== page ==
plain, and God says that He does not change (James

    4. Read Acts 15:10-11. What argument is Peter making here? (A
      pragmatic argument: no one is able to keep all of the
      laws. He argues that righteousness by faith is correct,
      because the “yoke” of the law is something the Jews have
      not been able to carry.)

    5. Read Acts 15:12. What is the implied argument made by Paul
      and Barnabas? (The Holy Spirit approves going to the
      disciples because He powers “miraculous signs and wonders”
      among them.)

      1. Read John 10:25-27. Jesus used miracles to prove He
        was the Son of God. Should miracles be conclusive
        proof? (Read Jesus’ warning in Matthew 24:24-25. Paul
        cites miracles as evidence that God approved the work
        among the Gentiles.)

    6. We have three recorded arguments: the working of the Holy
      Spirit, practical considerations and miracles. These are
      opposed to the plain teaching of the Bible. How would you
      decide if you were facing those kinds of opposing
      arguments today?

  2. The Decision

    1. Read Acts 15:13-18. What does James add to Peter’s
      arguments? (He adds the part I consider to be the most
      important test of a theological argument. He cites the
      written word of the Bible ( Amos 9:11-12) to show that God
      intended the gospel to go to the Gentiles.)

    2. Read Acts 15:19-21. Who is speaking on behalf of church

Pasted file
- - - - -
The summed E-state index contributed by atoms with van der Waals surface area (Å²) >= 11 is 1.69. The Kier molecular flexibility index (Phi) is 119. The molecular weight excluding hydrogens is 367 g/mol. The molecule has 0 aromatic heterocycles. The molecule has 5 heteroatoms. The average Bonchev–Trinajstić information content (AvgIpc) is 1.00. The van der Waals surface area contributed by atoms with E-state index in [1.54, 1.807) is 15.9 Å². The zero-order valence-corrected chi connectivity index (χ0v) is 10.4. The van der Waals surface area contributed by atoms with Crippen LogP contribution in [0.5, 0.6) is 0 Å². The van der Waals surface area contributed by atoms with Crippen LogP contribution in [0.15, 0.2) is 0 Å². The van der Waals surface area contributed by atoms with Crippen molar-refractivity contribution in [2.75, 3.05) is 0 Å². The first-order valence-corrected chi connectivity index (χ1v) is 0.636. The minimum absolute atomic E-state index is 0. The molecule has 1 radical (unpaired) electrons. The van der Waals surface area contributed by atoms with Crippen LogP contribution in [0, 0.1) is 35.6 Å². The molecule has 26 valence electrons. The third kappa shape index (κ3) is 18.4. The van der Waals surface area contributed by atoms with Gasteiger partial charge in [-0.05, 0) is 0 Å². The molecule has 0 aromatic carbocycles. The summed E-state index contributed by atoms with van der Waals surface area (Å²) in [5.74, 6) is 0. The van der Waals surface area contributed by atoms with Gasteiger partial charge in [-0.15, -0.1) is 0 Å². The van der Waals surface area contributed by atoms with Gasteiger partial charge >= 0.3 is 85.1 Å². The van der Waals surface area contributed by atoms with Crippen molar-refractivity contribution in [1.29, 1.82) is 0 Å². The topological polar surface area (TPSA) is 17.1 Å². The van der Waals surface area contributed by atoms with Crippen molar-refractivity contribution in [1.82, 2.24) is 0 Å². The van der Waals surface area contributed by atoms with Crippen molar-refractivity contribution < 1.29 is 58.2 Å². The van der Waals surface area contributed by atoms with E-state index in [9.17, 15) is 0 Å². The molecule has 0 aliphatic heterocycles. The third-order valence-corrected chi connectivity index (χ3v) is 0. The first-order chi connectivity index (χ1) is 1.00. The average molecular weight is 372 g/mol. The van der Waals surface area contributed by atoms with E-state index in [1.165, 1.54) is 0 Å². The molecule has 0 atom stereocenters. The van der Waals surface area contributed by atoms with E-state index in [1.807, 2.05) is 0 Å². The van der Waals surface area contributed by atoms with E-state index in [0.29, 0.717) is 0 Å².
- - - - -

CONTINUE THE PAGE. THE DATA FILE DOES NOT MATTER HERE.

leadership? (James. “It is my judgment.”)

      1. How does James decide? (He agrees with the no
        circumcision argument.)

      2. Consider carefully James’ conclusions. Is he voting
        for the leading of the Holy Spirit in opposition to
        the text of the Bible? (No! He cites the Bible and
        the leading of the Holy Spirit for the decision of
        the church. This, I think, is an incredibly important
        point. To create a doctrine based solely on the
        claimed leading of the Holy Spirit, when the uniform
        teaching of the Bible is contrary, is a mistake.
        However, if the Bible is uncertain, and has arguable
        conflicts, then the Holy Spirit is the place to look
        for a correct conclusion.)

      3. With regard to this area of conflict. Is Genesis 17
        in conflict with the prophecy that the gospel will go
        to the Gentiles? (When American judges consider
        whether there is an irreconcilable conflict between
        statutes, they ask if both can be enforced. Here,
        both could. You could have the gospel go to the
        Gentiles and you could require them to be

        1. I’m not suggesting that James and the early
          church made the wrong decision. But if I’m
          right that there is no irreconcilable conflict,
          what is the lesson for us today in resolving
          major conflicts in the church?